OPM Disability Retirement: Long, Longer & Longest View

I have often spoken of the need to take the “long-term” view in filing for Federal Disability Retirement benefits under FERS & CSRS — both in terms of having patience for the inherently long process in terms of time, as well as in terms of preparing a case for not just the First Stage of the process, but further, for the second Reconsideration Stage, as well as for an Appeal to the Merit Systems Protection Board.

This “long-term” view is meant to prepare a potential applicant for what it means to file for Federal Disability Retirement benefits; to not be overly concerned if you are denied at the first, or even the second stage of the process; and to be prepared financially to weather the “long haul”.  In short, it is meant to prepare the potential applicant for the long, and longer, view of filing for Federal Disability Retirement benefits.

It is also necessary, however, to prepare one’s self for the “longest” view — that of maintaining and keeping safe the disability retirement benefits once it is approved — by preparing to be randomly selected every two years or so with a periodic “review” with a Medical Questionnaire.  The Medical Questionnaire is an innocuous looking form, asking for an “update”, and giving you 90 days to respond.

Be cautious.  Be aware.  Take it seriously.

Don’t wait for the 89th day to begin responding to it.  None of my clients who have gotten his or her Federal Disability Retirement benefits has ever lost it; people who have gotten Federal Disability Retirement benefits on their own and have later lost the benefit, have come to me to regain it; I have been successful in recovering the benefit, in every case.  However, it is not always easy — if only because the disability annuitant initially thought that it was an “easy-looking” form.

Preparation for the “longest view” begins not upon receipt of the Medical Questionnaire; it begins at the very, very beginning — when one first decides to file for Federal Disability Retirement benefits.

Sincerely,

Robert R. McGill, Esquire

CSRS & FERS Disability Retirement: The Time It Takes For the “Process”

Because it is a “process” as opposed to an application to obtain an automatic service, commodity or benefit, a Federal Disability Retirement application necessarily takes time.

It takes time to properly prepare the application; it takes time to have the treating doctors properly address the multiple issues needed in order to meet the legal standards of eligibility; it takes time for the applicant’s statement of disability to be thoughtfully and in a cohesive, coordinated manner be presented in a persuasively descriptive narrative; it takes time for the H.R. office of the Agency, or the H.R. Shared Services in Greensboro, North Carolina, to complete their part; it takes time for the finance office to complete their part; it takes time for Boyers, PA to process and prep the application; then, finally, it takes time once it is sent down to the Office of Personnel Management in Washington, D.C., to receive, review and evaluate the entire packet.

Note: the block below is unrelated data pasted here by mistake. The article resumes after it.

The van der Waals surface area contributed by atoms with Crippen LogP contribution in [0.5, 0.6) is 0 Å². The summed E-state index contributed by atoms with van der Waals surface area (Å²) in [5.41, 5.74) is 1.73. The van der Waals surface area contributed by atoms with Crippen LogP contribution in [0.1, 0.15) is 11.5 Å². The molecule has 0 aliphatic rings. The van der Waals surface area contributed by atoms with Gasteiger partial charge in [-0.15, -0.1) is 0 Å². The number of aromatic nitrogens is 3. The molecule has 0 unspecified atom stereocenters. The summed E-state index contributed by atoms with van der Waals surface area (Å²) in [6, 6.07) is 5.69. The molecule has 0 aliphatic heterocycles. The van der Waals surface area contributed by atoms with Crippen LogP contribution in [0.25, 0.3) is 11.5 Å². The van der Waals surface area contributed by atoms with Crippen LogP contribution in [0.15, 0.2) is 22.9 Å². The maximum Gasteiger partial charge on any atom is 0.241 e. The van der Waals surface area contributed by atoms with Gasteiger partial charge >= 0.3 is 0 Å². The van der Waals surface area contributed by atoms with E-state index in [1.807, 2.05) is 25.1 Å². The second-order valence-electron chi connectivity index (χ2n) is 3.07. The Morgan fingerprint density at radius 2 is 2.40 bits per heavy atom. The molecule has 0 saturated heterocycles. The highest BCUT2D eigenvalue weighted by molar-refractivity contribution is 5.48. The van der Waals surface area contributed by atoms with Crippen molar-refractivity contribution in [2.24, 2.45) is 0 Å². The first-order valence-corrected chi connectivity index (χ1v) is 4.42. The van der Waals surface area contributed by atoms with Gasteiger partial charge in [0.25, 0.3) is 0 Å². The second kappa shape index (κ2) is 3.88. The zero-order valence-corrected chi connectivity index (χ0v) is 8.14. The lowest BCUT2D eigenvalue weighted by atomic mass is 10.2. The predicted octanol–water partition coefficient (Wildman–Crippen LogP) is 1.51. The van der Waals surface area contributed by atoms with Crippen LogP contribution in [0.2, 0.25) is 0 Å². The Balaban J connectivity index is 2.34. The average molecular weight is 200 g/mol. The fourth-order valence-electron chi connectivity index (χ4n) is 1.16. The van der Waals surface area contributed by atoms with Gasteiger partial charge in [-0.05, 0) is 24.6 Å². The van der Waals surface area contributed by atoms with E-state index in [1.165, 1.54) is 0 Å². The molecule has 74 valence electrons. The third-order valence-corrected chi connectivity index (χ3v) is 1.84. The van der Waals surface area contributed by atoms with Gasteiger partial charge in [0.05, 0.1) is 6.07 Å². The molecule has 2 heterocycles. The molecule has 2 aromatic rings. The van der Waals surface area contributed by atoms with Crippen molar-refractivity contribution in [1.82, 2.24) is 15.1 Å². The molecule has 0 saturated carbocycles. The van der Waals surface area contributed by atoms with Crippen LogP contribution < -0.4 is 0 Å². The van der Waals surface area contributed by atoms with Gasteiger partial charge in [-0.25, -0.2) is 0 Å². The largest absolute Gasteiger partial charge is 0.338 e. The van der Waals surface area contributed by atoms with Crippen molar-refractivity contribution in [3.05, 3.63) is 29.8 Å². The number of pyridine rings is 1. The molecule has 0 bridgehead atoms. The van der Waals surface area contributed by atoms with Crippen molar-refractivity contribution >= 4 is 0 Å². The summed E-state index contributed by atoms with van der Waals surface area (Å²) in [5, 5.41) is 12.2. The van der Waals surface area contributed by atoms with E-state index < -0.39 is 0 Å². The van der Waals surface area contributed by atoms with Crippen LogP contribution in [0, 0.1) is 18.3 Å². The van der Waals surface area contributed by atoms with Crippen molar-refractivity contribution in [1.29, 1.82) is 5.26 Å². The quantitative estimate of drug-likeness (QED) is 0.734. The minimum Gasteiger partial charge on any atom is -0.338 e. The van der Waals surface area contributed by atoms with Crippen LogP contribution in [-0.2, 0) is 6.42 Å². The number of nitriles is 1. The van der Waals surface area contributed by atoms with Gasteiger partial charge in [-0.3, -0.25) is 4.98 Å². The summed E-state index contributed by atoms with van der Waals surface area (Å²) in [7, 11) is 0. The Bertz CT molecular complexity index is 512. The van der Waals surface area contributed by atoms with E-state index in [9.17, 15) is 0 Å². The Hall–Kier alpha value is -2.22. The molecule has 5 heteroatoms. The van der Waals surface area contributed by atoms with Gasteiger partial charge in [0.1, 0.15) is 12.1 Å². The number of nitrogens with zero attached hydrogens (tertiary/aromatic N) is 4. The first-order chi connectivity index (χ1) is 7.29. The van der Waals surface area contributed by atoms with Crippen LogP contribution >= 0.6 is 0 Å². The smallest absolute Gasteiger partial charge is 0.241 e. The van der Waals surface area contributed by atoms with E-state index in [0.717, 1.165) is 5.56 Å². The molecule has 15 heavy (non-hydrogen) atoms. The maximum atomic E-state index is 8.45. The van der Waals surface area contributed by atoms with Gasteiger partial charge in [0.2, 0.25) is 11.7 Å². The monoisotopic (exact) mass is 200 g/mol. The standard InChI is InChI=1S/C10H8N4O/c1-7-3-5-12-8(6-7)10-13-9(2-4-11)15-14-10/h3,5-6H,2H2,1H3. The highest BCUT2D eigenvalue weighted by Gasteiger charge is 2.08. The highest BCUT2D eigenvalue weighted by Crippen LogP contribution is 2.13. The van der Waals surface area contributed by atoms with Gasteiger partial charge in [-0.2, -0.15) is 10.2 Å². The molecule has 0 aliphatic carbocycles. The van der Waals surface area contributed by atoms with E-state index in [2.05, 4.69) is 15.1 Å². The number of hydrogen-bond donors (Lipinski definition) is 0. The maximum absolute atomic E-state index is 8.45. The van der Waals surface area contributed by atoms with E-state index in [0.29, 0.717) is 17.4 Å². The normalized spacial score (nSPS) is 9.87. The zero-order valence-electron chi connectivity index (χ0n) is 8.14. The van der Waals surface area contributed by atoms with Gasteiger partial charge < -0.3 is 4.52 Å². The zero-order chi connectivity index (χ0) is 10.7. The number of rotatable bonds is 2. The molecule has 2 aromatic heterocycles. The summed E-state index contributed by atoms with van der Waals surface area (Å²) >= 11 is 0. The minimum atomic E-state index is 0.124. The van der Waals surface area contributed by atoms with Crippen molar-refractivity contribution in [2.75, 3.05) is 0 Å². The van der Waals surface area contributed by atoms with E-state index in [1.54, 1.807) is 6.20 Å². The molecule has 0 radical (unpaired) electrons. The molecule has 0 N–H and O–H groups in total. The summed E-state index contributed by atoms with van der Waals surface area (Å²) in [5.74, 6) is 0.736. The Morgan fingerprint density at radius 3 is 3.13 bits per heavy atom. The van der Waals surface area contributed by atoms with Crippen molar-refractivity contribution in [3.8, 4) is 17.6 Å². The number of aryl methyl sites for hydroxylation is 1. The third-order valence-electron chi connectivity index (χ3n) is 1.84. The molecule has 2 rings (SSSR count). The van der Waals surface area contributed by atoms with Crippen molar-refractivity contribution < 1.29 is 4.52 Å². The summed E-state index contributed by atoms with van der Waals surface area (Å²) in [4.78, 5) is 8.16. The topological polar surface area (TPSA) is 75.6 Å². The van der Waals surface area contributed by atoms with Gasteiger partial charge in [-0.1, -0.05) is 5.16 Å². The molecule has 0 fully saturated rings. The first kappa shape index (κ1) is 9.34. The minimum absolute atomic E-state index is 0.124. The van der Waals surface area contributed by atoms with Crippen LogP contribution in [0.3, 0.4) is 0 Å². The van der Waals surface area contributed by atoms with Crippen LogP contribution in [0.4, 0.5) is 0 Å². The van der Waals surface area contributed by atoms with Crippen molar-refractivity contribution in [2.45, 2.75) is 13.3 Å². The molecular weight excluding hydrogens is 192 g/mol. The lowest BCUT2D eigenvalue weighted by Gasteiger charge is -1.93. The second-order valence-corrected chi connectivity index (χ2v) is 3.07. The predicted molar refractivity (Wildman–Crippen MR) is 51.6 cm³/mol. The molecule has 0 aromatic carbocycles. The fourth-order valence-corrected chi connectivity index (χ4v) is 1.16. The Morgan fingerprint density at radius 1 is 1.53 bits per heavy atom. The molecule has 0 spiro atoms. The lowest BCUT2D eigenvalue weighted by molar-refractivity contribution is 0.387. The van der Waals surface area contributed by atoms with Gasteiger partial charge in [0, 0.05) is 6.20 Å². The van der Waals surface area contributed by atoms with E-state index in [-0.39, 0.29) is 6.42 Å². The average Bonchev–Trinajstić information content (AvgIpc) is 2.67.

Further, right now, it just so happens that OPM seems to be “backed up” and, concurrently, has a shortage of personnel, and is taking an inordinate amount of time getting to each case.  As I often tell my clients:  If patience is a virtue, then Federal and Postal employees who file for Federal Disability Retirement must be the most virtuous people in the universe.

Sincerely,

Robert R. McGill, Esquire

OPM Disability Retirement: Which Disabilities To List

When I look at a potential disability retirement case, I find it helpful to look at the case not only prospectively, but retrospectively. While not a “rule” cast in stone, when the Office of Personnel Management approves a disability retirement case, it will normally attach a page which identifies which disability — normally one, often two, sometimes three — was/were the basis for the approval.  Thus, it is important when preparing a disability retirement packet and application, to identify which medical disabilities will be listed and depended upon; and further, once is it approved, it is helpful to look to the future, for there is a random chance that every 2 years or so, you will be selected to answer a Medical Questionnaire to determine if you are still disabled.

Thus, if you list a minor medical condition, and you get approved for that minor medical condition, if you recover from that condition, you can potentially lose your disability retirement benefits in the future. (Note:  for those of you who are my clients, please do not worry; no client of mine who has received a Medical Questionnaire has ever lost his/her disability annuity).   Thus, it is important to identify those medical conditions which are the “most serious”, and base your medical disability retirement packet upon the most serious, long-term disability first –before listing secondary or additional medical disabilities.  This is not to say that you should not list more than one medical disability; indeed, in preparing my packets for my clients, I will often list more than one, but I do it in sequential fashion, and when I put together my legal memorandum in arguing my case on behalf of my client, I constantly refer back to the central medical disability.

Sincerely,

Robert R. McGill, Esquire